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Thursday, 26 August 1999
Page: 9190

Mr ALBANESE (11:03 AM) —I am very pleased to make a contribution to this debate, which will of course be in opposition to the Taxation Laws Amendment (Political Donations) Bill 1999 . There are a number of issues I would like to raise with regard to this bill. Firstly, the government's motives should be made quite clear. They are about filling the Liberal Party coffers to the brim.

I am surprised that the National Party minister, the Minister for Trade, who is sitting at the table, is supporting this bill because we all know that the big city spivs support the Liberal Party rather than the National Party, although there are some spivs who support the National Party as well in the rural aristocracy. Clearly, the proposed legislation is designed to benefit these big political parties of the government. Whilst I acknowledge that the Labor Party would benefit from this legislation, it is designed so that the conservative parties will gain maximum advantage.

I want to make something clear from the outset—that is, Labor does not have a problem with political donations being tax deductible. That is why we were happy to support the amendment moved by the once respected Senator Parer back in 1991 which allowed for donations of up to $100 to be tax deductible. Often political donations are a way for ordinary citizens to feel that they are involved in the democratic process. By consciously donating money to the political party that they believe best represents their interests and beliefs, they feel they have helped that party's message be heard. It can also be that first important step towards an active participation in the political process. This must be applauded because, the more people who are actively involved in the political debate and processes of this nation, the more vigorous and vibrant our democracy.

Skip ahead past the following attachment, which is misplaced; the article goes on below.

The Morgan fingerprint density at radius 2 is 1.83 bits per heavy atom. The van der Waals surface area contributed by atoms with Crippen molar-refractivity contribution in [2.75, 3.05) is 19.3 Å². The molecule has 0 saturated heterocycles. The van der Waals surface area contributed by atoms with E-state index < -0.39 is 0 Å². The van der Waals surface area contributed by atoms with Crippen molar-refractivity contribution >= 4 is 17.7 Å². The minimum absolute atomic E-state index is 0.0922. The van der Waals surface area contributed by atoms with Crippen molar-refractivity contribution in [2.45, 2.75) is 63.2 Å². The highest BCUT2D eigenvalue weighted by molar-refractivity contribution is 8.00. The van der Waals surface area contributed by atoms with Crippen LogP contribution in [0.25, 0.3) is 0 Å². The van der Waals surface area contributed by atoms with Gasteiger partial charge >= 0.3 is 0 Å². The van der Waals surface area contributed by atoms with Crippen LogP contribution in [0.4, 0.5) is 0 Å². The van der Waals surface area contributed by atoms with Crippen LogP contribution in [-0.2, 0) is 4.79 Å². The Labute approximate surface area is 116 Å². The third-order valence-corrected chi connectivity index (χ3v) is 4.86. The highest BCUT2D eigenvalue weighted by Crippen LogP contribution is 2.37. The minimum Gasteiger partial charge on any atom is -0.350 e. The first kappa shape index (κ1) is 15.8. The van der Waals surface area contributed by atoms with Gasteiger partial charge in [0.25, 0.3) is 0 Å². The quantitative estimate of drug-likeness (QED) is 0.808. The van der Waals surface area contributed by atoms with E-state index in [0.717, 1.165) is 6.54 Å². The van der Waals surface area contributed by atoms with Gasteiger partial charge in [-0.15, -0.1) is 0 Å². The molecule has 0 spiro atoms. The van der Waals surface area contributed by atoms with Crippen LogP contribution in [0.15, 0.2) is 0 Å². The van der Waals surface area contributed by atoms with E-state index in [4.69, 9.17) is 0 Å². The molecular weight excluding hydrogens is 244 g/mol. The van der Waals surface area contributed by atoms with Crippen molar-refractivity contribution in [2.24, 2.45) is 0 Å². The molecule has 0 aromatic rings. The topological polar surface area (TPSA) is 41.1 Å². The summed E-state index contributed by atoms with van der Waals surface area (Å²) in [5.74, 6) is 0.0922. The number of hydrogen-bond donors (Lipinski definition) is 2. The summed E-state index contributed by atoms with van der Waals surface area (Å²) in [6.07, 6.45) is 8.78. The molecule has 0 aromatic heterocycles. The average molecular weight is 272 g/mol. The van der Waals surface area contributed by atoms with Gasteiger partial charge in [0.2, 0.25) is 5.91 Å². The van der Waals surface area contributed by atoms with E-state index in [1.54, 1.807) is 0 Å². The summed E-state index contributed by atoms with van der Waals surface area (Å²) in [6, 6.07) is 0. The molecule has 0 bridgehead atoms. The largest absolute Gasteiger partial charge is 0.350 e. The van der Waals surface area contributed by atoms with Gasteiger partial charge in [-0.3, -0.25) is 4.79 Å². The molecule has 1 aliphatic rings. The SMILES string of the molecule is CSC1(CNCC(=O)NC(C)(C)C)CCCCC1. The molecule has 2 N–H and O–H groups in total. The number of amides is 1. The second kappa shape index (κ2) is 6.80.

In 1991, the Liberal Party pushed for no cap on the amount. The Labor Party, of course, rejected this for very similar reasons as to why we object to this bill today, because eight years later not much has changed. The motives behind this bill are very clear. The bill is designed as a first step towards removing any limit. For evidence of this, you do not have to go much further than the recommendations of the Joint Standing Committee on Electoral Matters in its report on the 1996 federal election.

The Liberal Party had submitted that the annual maximum deduction be increased to $10,000. There are not many ordinary Australians out there who are about to donate $10,000 of their hard-earned salaries to a political party, given the median yearly income in this country is $31,500. It is, indeed, an extraordinary position for the Liberal Party to put forward. That is why the Australian Labor Party and the government divide on this issue.

There is a big difference between providing the incentive for ordinary Australians to become involved in the political debate and processes and helping out the big end of town—helping them out to the tune of $15 million a year. This is not just some figure we have conjured up out of thin air; this is the estimated cost to the Australian taxpayer as outlined in the explanatory memorandum, circulated with the authority of the Treasurer, Peter Costello.

I will come back to this later, but first I want to point out the gall of the government in backdating this legislation to 1 July 1998. This is a blatant attempt to thank the big end of town and the blue bloods in the bush for their contribution to the Liberal-National Party slush funds prior to the 1998 federal election.